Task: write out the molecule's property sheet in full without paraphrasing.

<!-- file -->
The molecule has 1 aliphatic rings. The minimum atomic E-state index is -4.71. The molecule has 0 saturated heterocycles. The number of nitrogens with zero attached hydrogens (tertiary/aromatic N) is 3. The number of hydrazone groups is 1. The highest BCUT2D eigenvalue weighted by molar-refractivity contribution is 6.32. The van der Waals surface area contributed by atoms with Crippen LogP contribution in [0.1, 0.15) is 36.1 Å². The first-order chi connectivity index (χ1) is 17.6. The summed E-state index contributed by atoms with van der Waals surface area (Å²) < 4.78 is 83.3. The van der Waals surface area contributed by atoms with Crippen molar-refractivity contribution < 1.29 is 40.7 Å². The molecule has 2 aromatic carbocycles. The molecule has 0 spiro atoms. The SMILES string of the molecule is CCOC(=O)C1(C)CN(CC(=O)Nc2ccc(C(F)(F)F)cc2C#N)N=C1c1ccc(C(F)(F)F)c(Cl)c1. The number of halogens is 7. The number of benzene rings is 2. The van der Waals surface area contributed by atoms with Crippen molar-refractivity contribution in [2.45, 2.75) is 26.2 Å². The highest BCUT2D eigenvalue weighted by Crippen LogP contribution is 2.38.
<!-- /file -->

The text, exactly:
The molecule has 1 aliphatic rings. The minimum atomic E-state index is -4.71. The molecule has 0 saturated heterocycles. The number of nitrogens with zero attached hydrogens (tertiary/aromatic N) is 3. The number of hydrazone groups is 1. The highest BCUT2D eigenvalue weighted by molar-refractivity contribution is 6.32. The van der Waals surface area contributed by atoms with Crippen LogP contribution in [0.1, 0.15) is 36.1 Å². The first-order chi connectivity index (χ1) is 17.6. The summed E-state index contributed by atoms with van der Waals surface area (Å²) < 4.78 is 83.3. The van der Waals surface area contributed by atoms with Crippen molar-refractivity contribution < 1.29 is 40.7 Å². The molecule has 2 aromatic carbocycles. The molecule has 0 spiro atoms. The SMILES string of the molecule is CCOC(=O)C1(C)CN(CC(=O)Nc2ccc(C(F)(F)F)cc2C#N)N=C1c1ccc(C(F)(F)F)c(Cl)c1. The number of halogens is 7. The number of benzene rings is 2. The van der Waals surface area contributed by atoms with Crippen molar-refractivity contribution in [2.45, 2.75) is 26.2 Å². The highest BCUT2D eigenvalue weighted by Crippen LogP contribution is 2.38.